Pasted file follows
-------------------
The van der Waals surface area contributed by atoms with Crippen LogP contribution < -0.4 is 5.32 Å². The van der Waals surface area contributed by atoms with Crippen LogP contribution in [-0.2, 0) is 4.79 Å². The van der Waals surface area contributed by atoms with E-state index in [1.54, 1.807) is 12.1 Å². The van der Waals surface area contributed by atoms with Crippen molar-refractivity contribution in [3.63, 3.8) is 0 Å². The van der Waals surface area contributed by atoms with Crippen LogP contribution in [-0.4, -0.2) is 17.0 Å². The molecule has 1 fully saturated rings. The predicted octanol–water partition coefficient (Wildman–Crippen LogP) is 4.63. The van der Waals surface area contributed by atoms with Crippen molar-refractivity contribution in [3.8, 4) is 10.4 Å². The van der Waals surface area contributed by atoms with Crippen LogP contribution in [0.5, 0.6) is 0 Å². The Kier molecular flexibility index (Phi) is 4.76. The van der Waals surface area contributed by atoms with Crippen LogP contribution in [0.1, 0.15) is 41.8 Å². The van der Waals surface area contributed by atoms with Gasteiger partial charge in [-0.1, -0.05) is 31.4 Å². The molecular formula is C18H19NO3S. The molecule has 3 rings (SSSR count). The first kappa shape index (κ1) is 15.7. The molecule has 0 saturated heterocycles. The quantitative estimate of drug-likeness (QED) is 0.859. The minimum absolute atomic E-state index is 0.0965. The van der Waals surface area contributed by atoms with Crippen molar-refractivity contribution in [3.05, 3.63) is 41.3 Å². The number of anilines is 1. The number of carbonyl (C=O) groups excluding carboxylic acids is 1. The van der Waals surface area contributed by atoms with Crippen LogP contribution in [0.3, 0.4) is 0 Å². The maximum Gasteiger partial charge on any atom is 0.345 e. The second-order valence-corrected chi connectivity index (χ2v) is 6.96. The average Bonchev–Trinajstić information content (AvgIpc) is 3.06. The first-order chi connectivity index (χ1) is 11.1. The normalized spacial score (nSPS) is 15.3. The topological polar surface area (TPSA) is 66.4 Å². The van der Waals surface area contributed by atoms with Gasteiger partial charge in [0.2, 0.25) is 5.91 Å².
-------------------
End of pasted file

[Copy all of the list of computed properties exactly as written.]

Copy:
The van der Waals surface area contributed by atoms with Crippen LogP contribution < -0.4 is 5.32 Å². The van der Waals surface area contributed by atoms with Crippen LogP contribution in [-0.2, 0) is 4.79 Å². The van der Waals surface area contributed by atoms with E-state index in [1.54, 1.807) is 12.1 Å². The van der Waals surface area contributed by atoms with Crippen molar-refractivity contribution in [3.63, 3.8) is 0 Å². The van der Waals surface area contributed by atoms with Crippen LogP contribution in [-0.4, -0.2) is 17.0 Å². The molecule has 1 fully saturated rings. The predicted octanol–water partition coefficient (Wildman–Crippen LogP) is 4.63. The van der Waals surface area contributed by atoms with Crippen molar-refractivity contribution in [3.8, 4) is 10.4 Å². The van der Waals surface area contributed by atoms with Crippen LogP contribution in [0.5, 0.6) is 0 Å². The Kier molecular flexibility index (Phi) is 4.76. The van der Waals surface area contributed by atoms with Crippen LogP contribution in [0.1, 0.15) is 41.8 Å². The van der Waals surface area contributed by atoms with Gasteiger partial charge in [-0.1, -0.05) is 31.4 Å². The molecular formula is C18H19NO3S. The molecule has 3 rings (SSSR count). The first kappa shape index (κ1) is 15.7. The molecule has 0 saturated heterocycles. The quantitative estimate of drug-likeness (QED) is 0.859. The minimum absolute atomic E-state index is 0.0965. The van der Waals surface area contributed by atoms with Crippen molar-refractivity contribution in [3.05, 3.63) is 41.3 Å². The number of anilines is 1. The number of carbonyl (C=O) groups excluding carboxylic acids is 1. The van der Waals surface area contributed by atoms with Crippen LogP contribution in [0.3, 0.4) is 0 Å². The maximum Gasteiger partial charge on any atom is 0.345 e. The second-order valence-corrected chi connectivity index (χ2v) is 6.96. The average Bonchev–Trinajstić information content (AvgIpc) is 3.06. The first-order chi connectivity index (χ1) is 11.1. The normalized spacial score (nSPS) is 15.3. The topological polar surface area (TPSA) is 66.4 Å². The van der Waals surface area contributed by atoms with Gasteiger partial charge in [0.2, 0.25) is 5.91 Å².